Polished Concrete Floors Cost A Lot Less Than Other Floor Types
As mentioned in the point above, concrete floors only require one material, which makes it the cheapest material to use for achieving a durable modern look. Even better yet? Most buildings have a concrete subfloor, which can be easily polished as opposed to investing in a completely new floor.
Since polishing concrete subfloor costs anywhere between $2.00 to $15.00 per square foot, you’re cutting down significantly on the costs of a brand new floor, which can cost as low as $2.00 per square foot to as high as $25.00, and that’s before you add labor and other material costs.
Even if you don’t have a workable subfloor and still require a new slab of concrete, that’s still only a $4.00 to $8.00 bargain with an additional $2.00 to $15.00 for polishing per square foot, which is still less than the price of a bamboo floor. Let’s dive deeper.
Polished Concrete Vs Bamboo Floors
Despite being a more popular and somewhat cheaper alternative to hardwood floors, bamboo floors still exceed polished concrete floors in total costs. With a bare minimum starting price of $9.00 per square foot, this is still $5.00 more than the starting price of a new concrete slab and $7.00 more than the starting price of a polishing job.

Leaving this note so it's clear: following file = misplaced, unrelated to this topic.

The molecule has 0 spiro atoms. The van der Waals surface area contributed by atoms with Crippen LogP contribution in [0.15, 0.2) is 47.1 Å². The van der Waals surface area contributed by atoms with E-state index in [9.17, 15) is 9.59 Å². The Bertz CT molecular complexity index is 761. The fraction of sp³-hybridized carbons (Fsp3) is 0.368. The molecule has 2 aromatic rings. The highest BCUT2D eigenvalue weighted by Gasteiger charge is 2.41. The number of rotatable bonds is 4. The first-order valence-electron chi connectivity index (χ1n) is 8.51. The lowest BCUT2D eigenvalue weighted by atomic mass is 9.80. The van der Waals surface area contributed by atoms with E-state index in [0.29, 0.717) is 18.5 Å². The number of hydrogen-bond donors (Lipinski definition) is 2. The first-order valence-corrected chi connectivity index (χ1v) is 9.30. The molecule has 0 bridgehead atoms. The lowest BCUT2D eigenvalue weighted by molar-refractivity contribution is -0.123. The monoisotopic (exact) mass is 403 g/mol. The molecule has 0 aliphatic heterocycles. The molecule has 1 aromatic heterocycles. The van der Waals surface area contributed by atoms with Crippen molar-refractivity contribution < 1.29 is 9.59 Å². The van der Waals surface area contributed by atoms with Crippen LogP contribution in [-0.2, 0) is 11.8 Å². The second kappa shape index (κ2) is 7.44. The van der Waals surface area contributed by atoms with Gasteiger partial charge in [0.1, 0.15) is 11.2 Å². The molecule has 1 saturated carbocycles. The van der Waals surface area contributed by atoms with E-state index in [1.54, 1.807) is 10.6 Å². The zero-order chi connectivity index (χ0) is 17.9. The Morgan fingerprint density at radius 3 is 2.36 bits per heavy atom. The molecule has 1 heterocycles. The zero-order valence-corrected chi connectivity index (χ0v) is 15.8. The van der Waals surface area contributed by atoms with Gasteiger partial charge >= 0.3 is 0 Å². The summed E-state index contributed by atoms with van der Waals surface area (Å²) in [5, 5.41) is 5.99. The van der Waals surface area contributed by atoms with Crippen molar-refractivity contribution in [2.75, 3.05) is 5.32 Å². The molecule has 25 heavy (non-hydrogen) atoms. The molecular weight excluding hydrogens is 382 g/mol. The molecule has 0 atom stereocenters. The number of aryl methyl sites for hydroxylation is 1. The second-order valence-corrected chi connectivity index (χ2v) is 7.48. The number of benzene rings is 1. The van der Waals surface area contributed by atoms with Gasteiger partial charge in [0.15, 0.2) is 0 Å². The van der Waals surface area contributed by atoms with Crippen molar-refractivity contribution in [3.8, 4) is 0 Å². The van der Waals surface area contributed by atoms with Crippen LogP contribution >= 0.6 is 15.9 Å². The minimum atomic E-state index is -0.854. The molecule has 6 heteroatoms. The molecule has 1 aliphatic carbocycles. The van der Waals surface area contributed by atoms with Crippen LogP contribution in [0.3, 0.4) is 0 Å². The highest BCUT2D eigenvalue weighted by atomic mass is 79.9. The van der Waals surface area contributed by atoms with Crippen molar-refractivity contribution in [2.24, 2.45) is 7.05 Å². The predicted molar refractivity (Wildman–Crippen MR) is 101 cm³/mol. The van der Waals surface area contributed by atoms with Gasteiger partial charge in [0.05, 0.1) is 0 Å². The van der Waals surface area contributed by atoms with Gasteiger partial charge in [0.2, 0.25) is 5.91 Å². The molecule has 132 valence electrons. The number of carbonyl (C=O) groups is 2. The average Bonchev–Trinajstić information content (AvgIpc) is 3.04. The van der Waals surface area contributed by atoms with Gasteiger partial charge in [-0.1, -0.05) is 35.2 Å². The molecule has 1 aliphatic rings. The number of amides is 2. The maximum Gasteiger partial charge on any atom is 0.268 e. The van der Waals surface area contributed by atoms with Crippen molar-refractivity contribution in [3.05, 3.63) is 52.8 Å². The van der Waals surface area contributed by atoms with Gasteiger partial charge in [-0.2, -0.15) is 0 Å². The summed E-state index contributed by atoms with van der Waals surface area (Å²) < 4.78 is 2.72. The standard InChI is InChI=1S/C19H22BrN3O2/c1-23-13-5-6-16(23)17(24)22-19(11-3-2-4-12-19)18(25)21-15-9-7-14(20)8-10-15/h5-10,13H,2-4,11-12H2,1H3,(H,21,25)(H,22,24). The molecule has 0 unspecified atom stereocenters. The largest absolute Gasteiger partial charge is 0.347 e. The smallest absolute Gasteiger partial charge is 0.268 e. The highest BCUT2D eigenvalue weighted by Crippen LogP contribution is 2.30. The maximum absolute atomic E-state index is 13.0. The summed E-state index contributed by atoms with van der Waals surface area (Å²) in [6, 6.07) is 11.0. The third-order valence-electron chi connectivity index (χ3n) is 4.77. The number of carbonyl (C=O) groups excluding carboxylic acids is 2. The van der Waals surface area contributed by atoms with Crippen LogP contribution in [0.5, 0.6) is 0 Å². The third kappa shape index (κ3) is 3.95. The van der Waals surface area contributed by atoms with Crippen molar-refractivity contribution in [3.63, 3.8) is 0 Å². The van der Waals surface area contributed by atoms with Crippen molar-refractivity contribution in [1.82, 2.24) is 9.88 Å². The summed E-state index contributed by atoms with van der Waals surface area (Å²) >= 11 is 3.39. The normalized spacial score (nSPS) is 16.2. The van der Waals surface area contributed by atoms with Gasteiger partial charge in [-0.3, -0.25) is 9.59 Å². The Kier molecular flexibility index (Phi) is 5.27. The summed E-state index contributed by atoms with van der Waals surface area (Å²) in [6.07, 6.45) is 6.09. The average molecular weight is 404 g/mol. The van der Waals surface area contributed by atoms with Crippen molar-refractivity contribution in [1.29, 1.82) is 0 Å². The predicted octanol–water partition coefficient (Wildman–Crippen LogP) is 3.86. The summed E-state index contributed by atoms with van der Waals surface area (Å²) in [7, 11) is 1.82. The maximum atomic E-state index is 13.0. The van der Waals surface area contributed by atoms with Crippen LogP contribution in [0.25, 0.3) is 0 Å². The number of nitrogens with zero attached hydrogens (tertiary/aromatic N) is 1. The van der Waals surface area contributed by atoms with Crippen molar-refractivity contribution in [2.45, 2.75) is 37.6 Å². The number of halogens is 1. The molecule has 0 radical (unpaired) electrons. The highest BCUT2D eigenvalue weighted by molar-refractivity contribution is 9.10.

Polished Concrete Vs Laminate Floors
Compared to both bamboo and hardwood floors, the cost of a laminate floor is on more even ground with a polished concrete floor in terms of price. The drawback, however, is that contractors tend to remove and replace the concrete subflooring before installing the laminate floor to avoid the likelihood of uneven flooring in the future. This adds an additional labor cost per square foot, which is independent of the price of the laminate floor itself.
Polished Concrete Vs Tile Floors
The cost of installing a tile floor per square foot is about the same as polishing an existing concrete floor. The difference, however, is that – like with the laminate floor – contractors charge labor per square foot. While the labor cost can be averted by installing the tile floor yourself, there is also room for error in doing so, and in the end, may end up paying more in labor to have it professionally done.
Breaking Down The Cost Of Polished Concrete Floors